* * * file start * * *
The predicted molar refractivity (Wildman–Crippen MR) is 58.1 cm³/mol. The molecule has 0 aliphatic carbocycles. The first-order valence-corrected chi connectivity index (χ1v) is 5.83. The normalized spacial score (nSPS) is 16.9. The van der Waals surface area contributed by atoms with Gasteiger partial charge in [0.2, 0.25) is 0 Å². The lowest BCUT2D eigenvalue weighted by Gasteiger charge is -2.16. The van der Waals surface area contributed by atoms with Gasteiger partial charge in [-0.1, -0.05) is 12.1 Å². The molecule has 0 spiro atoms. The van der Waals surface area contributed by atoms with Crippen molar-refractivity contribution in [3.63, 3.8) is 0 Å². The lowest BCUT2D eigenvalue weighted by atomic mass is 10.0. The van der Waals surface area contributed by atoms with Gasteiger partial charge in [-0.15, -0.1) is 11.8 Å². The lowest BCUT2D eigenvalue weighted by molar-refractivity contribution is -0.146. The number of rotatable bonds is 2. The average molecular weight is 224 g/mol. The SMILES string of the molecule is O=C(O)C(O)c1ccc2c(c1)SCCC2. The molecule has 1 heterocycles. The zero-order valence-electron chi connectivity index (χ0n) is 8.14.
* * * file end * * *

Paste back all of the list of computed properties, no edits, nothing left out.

The predicted molar refractivity (Wildman–Crippen MR) is 58.1 cm³/mol. The molecule has 0 aliphatic carbocycles. The first-order valence-corrected chi connectivity index (χ1v) is 5.83. The normalized spacial score (nSPS) is 16.9. The van der Waals surface area contributed by atoms with Gasteiger partial charge in [0.2, 0.25) is 0 Å². The lowest BCUT2D eigenvalue weighted by Gasteiger charge is -2.16. The van der Waals surface area contributed by atoms with Gasteiger partial charge in [-0.1, -0.05) is 12.1 Å². The molecule has 0 spiro atoms. The van der Waals surface area contributed by atoms with Crippen molar-refractivity contribution in [3.63, 3.8) is 0 Å². The lowest BCUT2D eigenvalue weighted by atomic mass is 10.0. The van der Waals surface area contributed by atoms with Gasteiger partial charge in [-0.15, -0.1) is 11.8 Å². The lowest BCUT2D eigenvalue weighted by molar-refractivity contribution is -0.146. The number of rotatable bonds is 2. The average molecular weight is 224 g/mol. The SMILES string of the molecule is O=C(O)C(O)c1ccc2c(c1)SCCC2. The molecule has 1 heterocycles. The zero-order valence-electron chi connectivity index (χ0n) is 8.14.